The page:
Tip 5 – How a dog moves can provide a direct correlation to areas that are sore or weak within your dog.  The best way to help your vet is to video your dog while moving and show that to your vet. Point out limping or any areas of concern on your dog.

As a side note – many times your dogs are stoic at the vet and they can’t find any injuries unless they x-ray or do CT scans.  Showing them a video of the issue will help in detecting any problems and the best treatment options.

Tip 6 –  Every interaction with your dog is a learning and a training experience for your dog. As a trainer we learn a lot by watching how you let them out of the car, how they behave when we come in the house, if you apply corrections when needed and what you allow your dog to get away with.

As a side note – I am a balanced trainer so I will make every effort to reward dogs for good choices and effort, however, I will also correct firmly but fairly when needed. My gift to my dog is leadership so I can help them learn how to be successful.

Tip 7 –  Your body language speaks volumes to a dog. Examples include standing straight, using special pressure, breathing, how you speak to your dog (telling vs asking), how you communicate to your dog, etc.

As a side note: There are certain ways to hold the leash that indicate what you expect from the dog and how to help manage them when they need help.

Tip 8 – Dogs want to have a dialogue with you, not a monologue.

As a side note – respect the growl, respect the head turn or snap if you are pressing on their body and it hurts. That is information you need to help them to feel better. That is the only way they have to communicate to you. Use it wisely.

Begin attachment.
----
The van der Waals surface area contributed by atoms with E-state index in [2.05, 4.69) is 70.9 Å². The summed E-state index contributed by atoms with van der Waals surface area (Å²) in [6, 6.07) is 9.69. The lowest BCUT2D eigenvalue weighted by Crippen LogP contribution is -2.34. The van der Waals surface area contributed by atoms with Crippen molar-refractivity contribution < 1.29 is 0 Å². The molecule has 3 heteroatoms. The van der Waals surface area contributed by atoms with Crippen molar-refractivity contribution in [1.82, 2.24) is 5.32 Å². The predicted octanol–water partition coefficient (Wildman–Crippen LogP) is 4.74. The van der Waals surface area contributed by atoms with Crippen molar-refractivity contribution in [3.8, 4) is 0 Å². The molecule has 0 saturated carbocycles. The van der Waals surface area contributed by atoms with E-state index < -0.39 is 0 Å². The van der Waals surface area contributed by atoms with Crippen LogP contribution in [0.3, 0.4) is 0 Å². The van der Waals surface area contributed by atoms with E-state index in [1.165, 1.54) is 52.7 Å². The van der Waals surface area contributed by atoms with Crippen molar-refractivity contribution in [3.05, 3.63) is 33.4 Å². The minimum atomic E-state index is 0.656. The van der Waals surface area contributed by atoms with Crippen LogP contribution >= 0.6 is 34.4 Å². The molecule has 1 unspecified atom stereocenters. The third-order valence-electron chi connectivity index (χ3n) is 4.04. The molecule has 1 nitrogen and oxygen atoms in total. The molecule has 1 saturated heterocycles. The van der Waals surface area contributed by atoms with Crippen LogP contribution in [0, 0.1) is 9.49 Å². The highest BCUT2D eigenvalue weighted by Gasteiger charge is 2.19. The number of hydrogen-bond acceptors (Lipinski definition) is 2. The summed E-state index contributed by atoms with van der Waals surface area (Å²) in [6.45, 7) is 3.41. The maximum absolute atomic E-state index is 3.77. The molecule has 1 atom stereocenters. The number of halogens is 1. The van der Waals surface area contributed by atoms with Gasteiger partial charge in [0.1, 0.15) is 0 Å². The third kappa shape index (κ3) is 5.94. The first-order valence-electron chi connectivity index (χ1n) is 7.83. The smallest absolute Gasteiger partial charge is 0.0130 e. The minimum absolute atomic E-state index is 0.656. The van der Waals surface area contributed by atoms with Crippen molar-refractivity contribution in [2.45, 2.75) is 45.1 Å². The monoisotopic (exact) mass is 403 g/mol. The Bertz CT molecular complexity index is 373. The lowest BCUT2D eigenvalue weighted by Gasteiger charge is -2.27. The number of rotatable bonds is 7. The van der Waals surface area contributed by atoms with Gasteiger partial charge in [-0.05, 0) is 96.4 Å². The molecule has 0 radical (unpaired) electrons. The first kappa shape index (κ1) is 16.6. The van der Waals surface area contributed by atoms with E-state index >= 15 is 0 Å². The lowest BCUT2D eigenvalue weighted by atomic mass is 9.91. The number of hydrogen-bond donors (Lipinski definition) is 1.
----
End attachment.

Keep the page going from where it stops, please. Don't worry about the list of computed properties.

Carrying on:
Tip 9 – Nail trimming is so so important. Movement is a natal language for dogs. Motion should be fluid. Dogs build movement memory with correct foot falls. If their nails are too long, their foot will not fall correctly and will lead to strains, sprains and potential injuries.  Basically they are walking on their tip toes.

As a side note – work on their nails DAILY. Go slow, use food, have a vet help cut them short to start and then begin building a positive association with their feet. Procrastinating or complaining is not going to fix the issue. Schedule weekly appointments if needed.

Tip 10 – Harnesses will actually do more harm than good for your dog, especially the no pull kind. Look at where the harness sits on your dogs’ chest. Most times it is compressing their shoulders and creating tension when they pull.  A “Y” fitting harness is a better choice and ONLY after your dog has learned to walk calmly next to you.

As a side note – A martingale collar, well fitted regular collar or prong collar is a safer choice for walking your dog. A head halter is also an option IF the dog is not pulling to hard. Jerking with a head halter can hurt their neck muscles. Harnesses can be used once your dog is walking calmly next to you or for a specific purpose (weight pull, tracking, etc).

We hope you can benefit from these tips and I will be sharing them with clients in private lessons and  group classes moving forward.